Investing in Productivity

Over the recent past, many analysts have argued from the opportunity cost models of growth that recessions are the best times when firms should engage in productivity and improving activities due to the temporal substitution. In this essay, we will look at the characterization of the business cycles; recession and expansion, and the best time to invest in the two cycles. We will closely analyze the implications of the financial cycles to the Canadian economy.

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A recession is defined as a period of time when there’s an extended period of significant decline in economic activities of a country resulting to even a negative GDP growth. During this time, there is also falling of real incomes, weakening sales and production and faltering confidence by not only consumers but also businesses. On the part of investments, there is a heightened risk aversion by investors thus waiting to see. But again, recessions does lead to recoveries later follow a predictable pattern of behavior.

We will focus on the importance of investing in productivity in Canada’s economy during recession and expansionary periods focusing especially on some of the elements that have or will greatly contribute to the productivity growth in Canada. Productivity is crucial as it helps to measure each unit of input and the resultant output from that input. The reason why productivity is important is that its measures will tell how much output has been produced from using tangible and intangible inputs. The tangible inputs include skilled workers and capital equipments while intangible inputs include technological advances as well as entrepreneurial and managerial know-how. By finding new and more efficient ways to use these inputs, then productivity will increase over time (Claessens S., Kose A. and Torrones M. 2008).

During the recent financial turmoil in the US, it led to decline in house prices which later turned into a credit crunch with big losses in the equity markets. This problem then spread to other countries and Canada was not spared. This then led to a crisis debate on the impact it had on the real economy. These developments led to questions on how the financial sector is linked to the real economy during recession times. And so, how do financial variables and macroeconomic behave during recessions and asset price busts. Then what is the best time to invest in these two scenarios? We will answer the question by analyzing the between key macro-economical and financial variables in the business cycles in Canada. We will thus analyze implications during recession and during expansionary periods (Claessens S., Kose A. and Torrones M. 2008).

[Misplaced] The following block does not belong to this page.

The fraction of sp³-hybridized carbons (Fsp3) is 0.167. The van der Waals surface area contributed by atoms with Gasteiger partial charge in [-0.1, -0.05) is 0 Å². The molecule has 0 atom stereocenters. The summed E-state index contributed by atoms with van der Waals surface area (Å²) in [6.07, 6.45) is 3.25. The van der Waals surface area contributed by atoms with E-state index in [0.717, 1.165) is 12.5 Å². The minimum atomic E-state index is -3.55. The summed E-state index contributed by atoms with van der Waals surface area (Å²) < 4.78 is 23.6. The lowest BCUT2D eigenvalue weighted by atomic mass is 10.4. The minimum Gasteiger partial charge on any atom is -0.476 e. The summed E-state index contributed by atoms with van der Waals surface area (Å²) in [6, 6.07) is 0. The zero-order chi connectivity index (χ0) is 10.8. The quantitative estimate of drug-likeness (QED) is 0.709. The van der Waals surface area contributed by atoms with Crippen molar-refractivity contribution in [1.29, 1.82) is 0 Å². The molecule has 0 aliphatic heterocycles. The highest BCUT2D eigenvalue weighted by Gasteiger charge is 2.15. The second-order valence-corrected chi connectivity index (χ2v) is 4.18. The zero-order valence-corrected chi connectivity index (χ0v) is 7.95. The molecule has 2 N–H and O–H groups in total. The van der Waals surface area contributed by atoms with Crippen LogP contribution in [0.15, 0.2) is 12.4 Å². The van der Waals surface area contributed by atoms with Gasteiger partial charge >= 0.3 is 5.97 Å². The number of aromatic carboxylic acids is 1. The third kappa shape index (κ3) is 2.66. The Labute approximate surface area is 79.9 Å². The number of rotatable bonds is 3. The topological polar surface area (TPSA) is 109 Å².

A business cycle as viewed by Keynesian interprets recessions as those periods in which the utilization of productive resources is inefficiency is low. For expansions, they are viewed as time when the level of economic activities of a country approaches its social optimum. This will mean that business cycles will be associated with in a way with variations over time in order to evaluate the efficiency of the average resources allocated (Jenkins P. 2010).

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Canada has experienced a total of three recessions since 1960-2007. We can have a great insight if we describe the macro-economic variables during recessions and compare them with those during expansion periods. The quarterly median decline in output during the recession periods is approximately -0.5% and during expansionary periods is 0.9%. Thus from the above declines, it means that during recession there is a 105% decline in output per quarter as compared to the expansion periods.